It’s hard to find anyone who doesn’t like some sort of chips and dip. When it comes to this old favorite, the number of combinations is nearly endless.
But coming in a close second is hummus and pita chips. My interest in this was piqued a half-dozen years ago or so.
Hummus, in case you don’t know, is an exotic blend of pureed chickpeas, lemon, sesame tahini, oil and spices, with added flavors such as roasted garlic, roasted red peppers, scallion and dill.
I’m not the only one who likes hummus. These days, it’s readily available commercially in specialty stores and supermarkets. The most devoted advocates of hummus make their own.
Back in 2006, we had a summer reporting intern from Hampton (Va.) University at the Herald who was one of those people who loved hummus. Eba Hamid was a native of the Sudan who grew up in Mississippi. Eba told me then that she grew up on hummus, which is popular in her homeland. She added that her father made a pretty mean version, using fresh chickpeas (some call them garbanzo beans).
Today, I thought about Eba, now a night producer at the New York Times, after Therese emailed me a hummus recipe that featured sweet potatoes. Therese said she thought I’d like to see it. I took this as a hint to make it. I did.. And I’m sure glad. It tastes wonderful.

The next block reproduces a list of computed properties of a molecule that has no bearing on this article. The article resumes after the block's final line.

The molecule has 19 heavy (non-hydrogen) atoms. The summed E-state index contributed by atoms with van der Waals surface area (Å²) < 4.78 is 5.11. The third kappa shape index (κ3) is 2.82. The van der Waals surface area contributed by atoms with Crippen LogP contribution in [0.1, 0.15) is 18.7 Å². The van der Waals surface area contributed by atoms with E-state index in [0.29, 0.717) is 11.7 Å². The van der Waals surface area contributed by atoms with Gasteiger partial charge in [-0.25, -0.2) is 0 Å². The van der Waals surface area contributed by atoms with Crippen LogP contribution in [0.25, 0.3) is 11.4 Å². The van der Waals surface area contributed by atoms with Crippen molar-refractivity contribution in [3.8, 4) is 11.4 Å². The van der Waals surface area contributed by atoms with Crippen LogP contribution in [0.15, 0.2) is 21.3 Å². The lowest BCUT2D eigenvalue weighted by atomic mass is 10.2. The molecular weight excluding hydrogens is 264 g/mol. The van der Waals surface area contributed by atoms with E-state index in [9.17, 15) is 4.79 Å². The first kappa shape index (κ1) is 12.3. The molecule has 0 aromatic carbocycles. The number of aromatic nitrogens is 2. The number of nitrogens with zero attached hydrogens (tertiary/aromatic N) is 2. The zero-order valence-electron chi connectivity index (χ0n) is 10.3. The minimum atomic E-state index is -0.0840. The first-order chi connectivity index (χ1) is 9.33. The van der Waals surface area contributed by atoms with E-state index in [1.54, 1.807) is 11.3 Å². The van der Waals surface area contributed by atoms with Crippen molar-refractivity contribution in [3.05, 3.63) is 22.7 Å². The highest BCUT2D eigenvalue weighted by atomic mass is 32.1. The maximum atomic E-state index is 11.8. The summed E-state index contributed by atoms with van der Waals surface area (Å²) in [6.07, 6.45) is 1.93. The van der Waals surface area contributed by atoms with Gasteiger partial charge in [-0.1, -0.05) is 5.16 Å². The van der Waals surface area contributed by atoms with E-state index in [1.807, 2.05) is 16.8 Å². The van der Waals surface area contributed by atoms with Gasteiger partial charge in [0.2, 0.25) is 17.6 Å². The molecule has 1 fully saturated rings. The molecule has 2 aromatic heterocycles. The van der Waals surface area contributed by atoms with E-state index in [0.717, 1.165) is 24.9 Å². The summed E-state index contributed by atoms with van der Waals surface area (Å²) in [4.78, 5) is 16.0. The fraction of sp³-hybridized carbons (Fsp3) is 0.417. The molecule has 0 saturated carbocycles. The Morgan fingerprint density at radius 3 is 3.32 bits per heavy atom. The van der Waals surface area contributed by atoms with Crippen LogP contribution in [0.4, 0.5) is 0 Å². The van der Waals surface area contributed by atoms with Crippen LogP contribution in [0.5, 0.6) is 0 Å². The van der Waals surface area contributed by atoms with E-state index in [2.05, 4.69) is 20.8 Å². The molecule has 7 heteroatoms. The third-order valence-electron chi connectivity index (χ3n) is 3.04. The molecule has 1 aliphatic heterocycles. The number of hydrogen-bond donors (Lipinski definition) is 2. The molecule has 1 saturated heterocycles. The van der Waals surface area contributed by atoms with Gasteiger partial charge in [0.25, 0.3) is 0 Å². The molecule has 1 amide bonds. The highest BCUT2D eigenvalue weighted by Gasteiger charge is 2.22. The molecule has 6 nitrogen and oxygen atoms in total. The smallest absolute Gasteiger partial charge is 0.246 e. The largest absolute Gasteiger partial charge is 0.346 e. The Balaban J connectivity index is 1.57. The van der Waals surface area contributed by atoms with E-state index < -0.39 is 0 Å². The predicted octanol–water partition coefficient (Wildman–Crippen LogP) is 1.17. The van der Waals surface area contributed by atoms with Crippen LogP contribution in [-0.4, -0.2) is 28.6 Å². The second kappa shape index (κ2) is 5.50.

I plan on using it with crackers or chips, but it could double as a spread for crusty bread, a dip for veggies such as carrots and celery or a topping for sandwiches, broiled fish or chicken or baked potatoes.
For the health-conscious, hummus is a bargain. It contains no saturated fat, no cholesterol or sugars and is high in protein and fiber.
Sweet Potato Hummus
1 pound sweet potatoes, peeled and cut into 1-inch pieces
1 15-ounce chickpeas, drained and rinsed
¼ cup fresh lemon juice (from 1 lemon)
¼ cup tahini
2 tablespoons olive oil
2 teaspoons ground cumin
1 garlic clove, chopped
Coarse salt and ground pepper
Whole-wheat pita and crudites such as red pepper and broccoli
Set a steamer basket in a large pot. Fill with enough water to come just below basket; bring to a boil. Add potatoes; reduce to a simmer, cover, and cook until tender, 10 to 12 minutes. Transfer to a food processor.
Combine chickpeas, lemon juice, tahini, oil, cumin, and garlic in the food processor. Puree, about 1 minute; thin with water if necessary. Season with salt and pepper and let cool; refrigerate, in an airtight container, up to 1 week. Serve with pita and crudites.
Yield About 4 cups.